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3 Ways to Avoid Youth Athletic Injuries

Today’s youth seem to be on either end of the active spectrum. On one side you have kids who are doing nothing more than playing on their iPod. On the other you have athletes playing on 3 travel teams in one season. I have heard stories of some athletes playing in 5 games in one day. The days of kids playing outside, playing one sport, on one team at a time seem to be unfortunately behind us.

As a result, we now have a very sedentary and injured youth population. With the rise in youth travel teams, competition and the pressure to compete at the highest level, our youth are experiencing sport related injuries at an all-time high. In fact, youth injuries have increased 7x over the past 10 years. More alarming is the fact that over half of these injuries are due to overuse. The good news is overuse injuries, with the right awareness and action, are very avoidable.

#1 Recover 

If your child is going to miss his or her sport, the research shows it is most likely going to be due to overuse. When you combine the repetitive stress of activities like running, jumping and/or throwing with a joint or tissue that cannot handle the stress - inflammation and pain arise. Continue to play through that discomfort and now your child is out with foot, ankle, knee, hip, elbow or shoulder pain. To make matters worse, this pain or discomfort causes movement compensation, placing more stress on their bodies; hence, the cycle continues.

Key Tips:

  • Do not play the same sport year-round
  • If your child only plays one sport, allow for 1-2 months rest
  • Allow for two weeks of rest between seasons of different sports
  • Properly hydrate before, during and after competition and practice
  • Consume proper nutrition before and after competition and practice

#2 Train (get bulletproof)

One of the best ways to avoid athletic injuries is to have your child participate in an age-appropriate, strength and conditioning program. A significant factor in the rise in youth athletic injuries is the fact that these athletes are largely over-competing while largely underprepared. Their bodies, strength levels and fitness are not at the level to handle the stress of a competitive season or seasons. This is where a strength and conditioning program comes in. Not only will this program teach them the key elements of injury prevention, like proper mobility, strength and landing mechanics, it will help build their strength and fitness so their bodies can stay strong and healthy during the long season. The evidence is very clear – participate in a well-balanced, age appropriate training program and see a drastic decrease in sports-related injury.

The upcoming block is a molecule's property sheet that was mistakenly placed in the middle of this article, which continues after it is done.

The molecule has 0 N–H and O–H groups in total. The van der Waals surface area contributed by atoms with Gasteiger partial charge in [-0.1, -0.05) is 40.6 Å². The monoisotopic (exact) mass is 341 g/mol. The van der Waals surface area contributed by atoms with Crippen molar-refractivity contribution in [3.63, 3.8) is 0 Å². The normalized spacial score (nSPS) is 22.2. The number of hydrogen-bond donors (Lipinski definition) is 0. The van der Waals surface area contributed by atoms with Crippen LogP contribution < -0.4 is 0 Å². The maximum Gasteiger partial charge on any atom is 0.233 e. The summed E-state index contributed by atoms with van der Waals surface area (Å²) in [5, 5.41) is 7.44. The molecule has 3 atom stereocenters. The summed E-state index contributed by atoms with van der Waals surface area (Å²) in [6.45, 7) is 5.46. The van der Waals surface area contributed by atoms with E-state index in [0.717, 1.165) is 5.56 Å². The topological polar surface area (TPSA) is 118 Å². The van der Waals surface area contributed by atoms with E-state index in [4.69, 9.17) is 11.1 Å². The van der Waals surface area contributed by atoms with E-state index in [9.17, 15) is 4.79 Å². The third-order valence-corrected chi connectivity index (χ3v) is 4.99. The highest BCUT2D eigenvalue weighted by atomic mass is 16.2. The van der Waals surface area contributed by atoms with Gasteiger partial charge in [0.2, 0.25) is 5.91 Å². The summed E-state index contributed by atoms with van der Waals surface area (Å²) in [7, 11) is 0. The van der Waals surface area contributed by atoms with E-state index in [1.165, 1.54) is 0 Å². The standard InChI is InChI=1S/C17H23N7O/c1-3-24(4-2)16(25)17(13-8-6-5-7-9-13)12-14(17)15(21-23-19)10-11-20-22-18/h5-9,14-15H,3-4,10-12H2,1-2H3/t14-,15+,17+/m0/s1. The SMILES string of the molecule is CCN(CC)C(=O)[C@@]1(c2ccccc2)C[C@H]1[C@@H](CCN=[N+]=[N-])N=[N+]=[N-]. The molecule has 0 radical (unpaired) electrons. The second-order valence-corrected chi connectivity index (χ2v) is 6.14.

Key Tips:

  • Participate in a strength and conditioning program at least 2-3 months out of the year
  • Improve flexibility and mobility
  • Learn proper landing and change of direction mechanics
  • Build total-body strength
  • Build strong aerobic fitness

#3 Warm-Up

We can all agree a proper warm-up is crucial for improving performance and reducing injury. The research shows a proper warm-up can decrease injuries up to 10x. Warm-ups have been also shown to significantly decrease the risk of non-contact ACL injuries, which are on the rise especially in females. A proper warm-up will increase their body’s range-of-motion and prepare their tissue to handle the high speed and forces involved in their sport. This is why we put such a large emphasis on teaching proper dynamic warm-ups with all of our athletes. Not only are they going to better prepare to train in the gym, but they are then able to take the warm-ups learned and complete them before both practice and competition. This has lead to some great improvements in performance and a drastic reduction in injury.

Here is a video demonstrating one of our favorite athletic stretches:

Key Tips

  • Warm-Up before every training session, practice and competition
  • Each warm-up should last 10-15 minutes
  • Start slow with easy stretching
  • Progress to mobility exercises like body-weight squats and lunges
  • Finish with exercises that mimic the sport like shuffles, back-pedal and sprints

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